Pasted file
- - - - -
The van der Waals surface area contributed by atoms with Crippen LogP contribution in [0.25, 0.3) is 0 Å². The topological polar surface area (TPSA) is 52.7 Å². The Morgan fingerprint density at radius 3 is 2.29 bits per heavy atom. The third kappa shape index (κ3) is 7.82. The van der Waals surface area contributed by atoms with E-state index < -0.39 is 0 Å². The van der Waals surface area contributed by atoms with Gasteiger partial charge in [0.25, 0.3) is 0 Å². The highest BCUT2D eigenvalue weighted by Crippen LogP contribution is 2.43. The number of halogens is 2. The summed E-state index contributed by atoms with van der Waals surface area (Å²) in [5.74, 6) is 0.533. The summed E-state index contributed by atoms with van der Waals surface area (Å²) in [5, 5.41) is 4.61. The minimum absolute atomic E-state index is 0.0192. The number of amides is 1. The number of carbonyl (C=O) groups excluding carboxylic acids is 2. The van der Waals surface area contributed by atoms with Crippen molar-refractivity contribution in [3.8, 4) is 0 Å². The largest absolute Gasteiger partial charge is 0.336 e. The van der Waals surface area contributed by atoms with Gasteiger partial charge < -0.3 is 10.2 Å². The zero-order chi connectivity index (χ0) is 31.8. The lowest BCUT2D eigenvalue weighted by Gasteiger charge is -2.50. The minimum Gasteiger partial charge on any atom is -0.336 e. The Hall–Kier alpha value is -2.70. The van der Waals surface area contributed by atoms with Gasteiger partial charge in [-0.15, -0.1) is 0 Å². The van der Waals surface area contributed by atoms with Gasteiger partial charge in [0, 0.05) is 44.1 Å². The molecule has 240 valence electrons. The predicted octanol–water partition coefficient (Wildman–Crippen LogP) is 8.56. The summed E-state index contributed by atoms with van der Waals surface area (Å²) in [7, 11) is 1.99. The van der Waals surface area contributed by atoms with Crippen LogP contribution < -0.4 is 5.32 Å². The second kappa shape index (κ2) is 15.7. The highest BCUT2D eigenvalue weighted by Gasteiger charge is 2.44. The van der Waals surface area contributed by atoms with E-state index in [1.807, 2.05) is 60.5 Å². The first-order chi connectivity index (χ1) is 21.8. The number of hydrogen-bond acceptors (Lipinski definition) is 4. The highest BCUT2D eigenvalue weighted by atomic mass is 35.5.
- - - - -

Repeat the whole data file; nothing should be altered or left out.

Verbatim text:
The van der Waals surface area contributed by atoms with Crippen LogP contribution in [0.25, 0.3) is 0 Å². The topological polar surface area (TPSA) is 52.7 Å². The Morgan fingerprint density at radius 3 is 2.29 bits per heavy atom. The third kappa shape index (κ3) is 7.82. The van der Waals surface area contributed by atoms with E-state index < -0.39 is 0 Å². The van der Waals surface area contributed by atoms with Gasteiger partial charge in [0.25, 0.3) is 0 Å². The highest BCUT2D eigenvalue weighted by Crippen LogP contribution is 2.43. The number of halogens is 2. The summed E-state index contributed by atoms with van der Waals surface area (Å²) in [5.74, 6) is 0.533. The summed E-state index contributed by atoms with van der Waals surface area (Å²) in [5, 5.41) is 4.61. The minimum absolute atomic E-state index is 0.0192. The number of amides is 1. The number of carbonyl (C=O) groups excluding carboxylic acids is 2. The van der Waals surface area contributed by atoms with Crippen molar-refractivity contribution in [3.8, 4) is 0 Å². The largest absolute Gasteiger partial charge is 0.336 e. The van der Waals surface area contributed by atoms with Gasteiger partial charge < -0.3 is 10.2 Å². The zero-order chi connectivity index (χ0) is 31.8. The lowest BCUT2D eigenvalue weighted by Gasteiger charge is -2.50. The minimum Gasteiger partial charge on any atom is -0.336 e. The Hall–Kier alpha value is -2.70. The van der Waals surface area contributed by atoms with Gasteiger partial charge in [-0.15, -0.1) is 0 Å². The van der Waals surface area contributed by atoms with Gasteiger partial charge in [0, 0.05) is 44.1 Å². The molecule has 240 valence electrons. The predicted octanol–water partition coefficient (Wildman–Crippen LogP) is 8.56. The summed E-state index contributed by atoms with van der Waals surface area (Å²) in [7, 11) is 1.99. The van der Waals surface area contributed by atoms with Crippen LogP contribution < -0.4 is 5.32 Å². The second kappa shape index (κ2) is 15.7. The highest BCUT2D eigenvalue weighted by Gasteiger charge is 2.44. The van der Waals surface area contributed by atoms with E-state index in [1.807, 2.05) is 60.5 Å². The first-order chi connectivity index (χ1) is 21.8. The number of hydrogen-bond acceptors (Lipinski definition) is 4. The highest BCUT2D eigenvalue weighted by atomic mass is 35.5.